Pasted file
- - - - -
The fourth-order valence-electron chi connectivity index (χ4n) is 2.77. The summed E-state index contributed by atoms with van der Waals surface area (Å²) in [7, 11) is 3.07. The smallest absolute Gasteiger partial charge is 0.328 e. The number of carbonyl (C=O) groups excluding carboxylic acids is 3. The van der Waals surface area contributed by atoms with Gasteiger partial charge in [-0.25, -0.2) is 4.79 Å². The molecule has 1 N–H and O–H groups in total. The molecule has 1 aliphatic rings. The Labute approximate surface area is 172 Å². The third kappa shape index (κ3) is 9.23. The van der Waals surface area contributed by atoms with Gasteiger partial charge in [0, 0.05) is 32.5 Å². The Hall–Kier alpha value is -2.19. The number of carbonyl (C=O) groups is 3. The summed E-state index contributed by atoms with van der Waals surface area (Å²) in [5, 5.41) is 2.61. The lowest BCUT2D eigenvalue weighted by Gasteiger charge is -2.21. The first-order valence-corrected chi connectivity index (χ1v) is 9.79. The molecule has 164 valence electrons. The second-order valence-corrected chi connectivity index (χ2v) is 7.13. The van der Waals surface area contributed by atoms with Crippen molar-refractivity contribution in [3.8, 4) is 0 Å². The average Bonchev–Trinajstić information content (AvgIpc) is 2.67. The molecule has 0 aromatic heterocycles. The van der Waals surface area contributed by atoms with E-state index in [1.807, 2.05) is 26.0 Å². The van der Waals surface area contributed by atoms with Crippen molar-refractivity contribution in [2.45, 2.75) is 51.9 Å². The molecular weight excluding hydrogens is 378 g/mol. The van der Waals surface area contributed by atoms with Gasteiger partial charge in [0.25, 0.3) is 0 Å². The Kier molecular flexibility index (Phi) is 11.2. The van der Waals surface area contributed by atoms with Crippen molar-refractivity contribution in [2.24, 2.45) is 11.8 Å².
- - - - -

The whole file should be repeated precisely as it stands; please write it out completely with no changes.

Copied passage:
The fourth-order valence-electron chi connectivity index (χ4n) is 2.77. The summed E-state index contributed by atoms with van der Waals surface area (Å²) in [7, 11) is 3.07. The smallest absolute Gasteiger partial charge is 0.328 e. The number of carbonyl (C=O) groups excluding carboxylic acids is 3. The van der Waals surface area contributed by atoms with Gasteiger partial charge in [-0.25, -0.2) is 4.79 Å². The molecule has 1 N–H and O–H groups in total. The molecule has 1 aliphatic rings. The Labute approximate surface area is 172 Å². The third kappa shape index (κ3) is 9.23. The van der Waals surface area contributed by atoms with Gasteiger partial charge in [0, 0.05) is 32.5 Å². The Hall–Kier alpha value is -2.19. The number of carbonyl (C=O) groups is 3. The summed E-state index contributed by atoms with van der Waals surface area (Å²) in [5, 5.41) is 2.61. The lowest BCUT2D eigenvalue weighted by Gasteiger charge is -2.21. The first-order valence-corrected chi connectivity index (χ1v) is 9.79. The molecule has 164 valence electrons. The second-order valence-corrected chi connectivity index (χ2v) is 7.13. The van der Waals surface area contributed by atoms with Crippen molar-refractivity contribution in [3.8, 4) is 0 Å². The average Bonchev–Trinajstić information content (AvgIpc) is 2.67. The molecule has 0 aromatic heterocycles. The van der Waals surface area contributed by atoms with E-state index in [1.807, 2.05) is 26.0 Å². The van der Waals surface area contributed by atoms with Crippen molar-refractivity contribution in [2.45, 2.75) is 51.9 Å². The molecular weight excluding hydrogens is 378 g/mol. The van der Waals surface area contributed by atoms with Gasteiger partial charge in [0.25, 0.3) is 0 Å². The Kier molecular flexibility index (Phi) is 11.2. The van der Waals surface area contributed by atoms with Crippen molar-refractivity contribution in [2.24, 2.45) is 11.8 Å².